Online Breast Cancer Support Network

   Home    Foundation    News    Newsletter    Resources    Sign-In    Tributes    Press    Store
Sign up for our Monthly Email Pink Power
Celebrate In Pink -- Distinctive Pink Ribbon Celebrationware
Walk for Hope
Pink-Link Story at
Pink-Link Breast Cancer Articles 

Exercise for Women with Lymphedema

January 4, 2010
by Gail Pekelis, MA, PT, CLT and Jodi Winicour, PT, CMT, CLT-LANA

Review of current research supporting exercise for

Women with or at risk for breast-cancer-related lymphedema

For decades, many doctors have warned that lifting weights or heavy groceries may cause the onset of arm swelling in women at risk for lymphedema, such as those recovering from breast cancer surgeries including lymph node removal. Common medical advice has included avoiding the use of the "at risk" arm to lift toddlers, garden, lift weights or scrub floors.  Thousands of women have been afraid to get back to their usual activities following these surgeries because of this type of advice that lacks medical evidence. Individualized exercise programs have been an integral part of therapeutic rehabilitation for breast-cancer treatment recovery and lymphedema for years, but support of this clinical knowledge in the literature has been difficult to find. We are pleased to report on 2 recent studies that help to support the participation of supervised gradually progressive exercise programs.

In March 2009, a widely read medical journal, The New England Journal of Medicine, published the results of a high quality study examining weight lifting for women with breast-cancer related lymphedema. In this study, 141 breast cancer survivors with stable arm lymphedema performed twice weekly supervised progressive weight lifting at YMCAs.  The primary outcome measured was the change in arm and hand swelling at one year.  Secondary outcomes included the incidence of exacerbations of lymphedema, number and severity of lymphedema symptoms and muscle strength.  All participants were re quired to wear a custom fitted compression garment while weight lifting.


The results of this study showed:

1.     The weight lifting group had a reduced number and severity of arm and hand symptoms as compared to the group that did not participate in the exercise group.

2.     The weight lifting group had a lower number of lymphedema exacerbations as assessed by a certified lymphedema specialist, and required significantly LESS treatments to address the worsened lymphedema than the control group who did not exercise.

3.     The proportion of women who had an increase in 5% or more in arm swelling was similar in both the control and weight lifting group.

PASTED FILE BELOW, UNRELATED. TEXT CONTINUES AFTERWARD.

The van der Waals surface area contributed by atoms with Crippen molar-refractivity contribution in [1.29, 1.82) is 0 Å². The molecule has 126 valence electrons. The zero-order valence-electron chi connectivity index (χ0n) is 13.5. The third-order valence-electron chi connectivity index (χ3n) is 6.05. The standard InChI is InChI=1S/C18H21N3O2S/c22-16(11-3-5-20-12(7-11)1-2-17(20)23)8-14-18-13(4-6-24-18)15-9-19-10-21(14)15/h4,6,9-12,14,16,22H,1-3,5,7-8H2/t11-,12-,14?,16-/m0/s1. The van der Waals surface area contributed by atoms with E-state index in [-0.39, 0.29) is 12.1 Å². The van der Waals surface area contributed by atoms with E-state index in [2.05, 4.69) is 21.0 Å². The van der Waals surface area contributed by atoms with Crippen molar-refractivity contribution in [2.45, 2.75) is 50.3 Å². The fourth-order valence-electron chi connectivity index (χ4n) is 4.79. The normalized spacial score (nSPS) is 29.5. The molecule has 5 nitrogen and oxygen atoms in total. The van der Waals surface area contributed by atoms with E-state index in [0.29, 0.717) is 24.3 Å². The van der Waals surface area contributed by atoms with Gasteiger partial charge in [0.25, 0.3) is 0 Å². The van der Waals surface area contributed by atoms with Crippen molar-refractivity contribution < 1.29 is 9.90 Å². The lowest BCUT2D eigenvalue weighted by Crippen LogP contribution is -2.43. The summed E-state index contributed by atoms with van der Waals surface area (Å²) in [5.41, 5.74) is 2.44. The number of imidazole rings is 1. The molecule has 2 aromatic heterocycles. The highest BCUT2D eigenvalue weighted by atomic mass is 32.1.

The conclusions of this controlled study show that weight lifting exercises had no significant effect on the limb swelling and had a positive result in decreasing the incidence of lymphedema exacerbations, reduced subjective symptoms and increased strength. 

A second article recently published in March of 2009 in Medicine & Science in Sports and Exercise, examined several of the same parameters surrounding exercise and secondary lymphedema.


This small study examined a mixed-type exercise program on the lymphedema status among women either with breast-cancer related lymphedema or at risk for lymphedema. The mixed type exercise included both aerobic and resistance exercises on land and with an a quatic exercise program. A gradual increase of the duration of each session, how many sessions per week were completed, repetitions of each exercise and amount of resistance were carried out throughout the study.  Wearing a garment was left up to the participants. The duration of the study was 24 weeks.  The results of this study showed no significant changes in volume between the control and the exercise group and no exacerbation of any lymphedema that was present at the beginning of the study. Interestingly, when the participants reported a "change" in how their involved arm felt during the course of the study, it was largely due to an objective improvement in the swelling and not to a worsening.

Although this new information is exciting and informative, our trained lymphedema therapists recommend that you receive individualized care when it comes to beginning an exercise program after breast cancer surgery. Kathryn Schmitz, an exercise scientist at the University of Pennsylvania who directed the study published in The New England Journal of Medicine suggests that women with breast cancer related lymphedema should not rush into weight training after reading the results of the study. Suddenly changing your activity level may overwhelm your lymphatic system. She realizes that further studies are needed and that individualized care is best.  She suggests:


1. Have a certified professional teach you how and when to perform the exercises

                    2. Progress slowly and gradually with the exercises.

3. Wear a well-fitting compression garment during the exercise work-out.




  1. Exercise and Secondary Lymphedema: Safety, Potential Benefits, and Research issues, Hayes, Sandi C.; Reul-Hirche, Hildegard; Turner, Jane,Medicine & Science in Sports & Exercise:

      March 2009,  Volume 41 PP 483-489


2 Weight Lifing in Women with Breast-Canacer-Related Lymphedema, Kathryn H. Schmize,Ph.d, MP>H, rehana L Ahmed, M.D, Ph.D.The New England Journal of Medicine, volume 361:664-73, August 13, 2009


3.Weight lifting may help breast cancer survivors, MSNBC.COM

    August 12, 2009.

4.Exercise in the Management of Breast Cancer-Related Lymphedema,

   Linda T. Miller, BA,BS,PT, Innovations in Breast Cancer Care,

Volume 3, No. 4, 1998.

Back to Announcements

FAQ  -  Newsletter  -  Contact Us  -  Site Map  -  Privacy Policy -  Financial Disclosure -  Disclaimer -  Links  -  Banners
Copyright 2005-2010 Pink-Link. All Rights Reserved. 501(c)3 Tax ID#20-2884742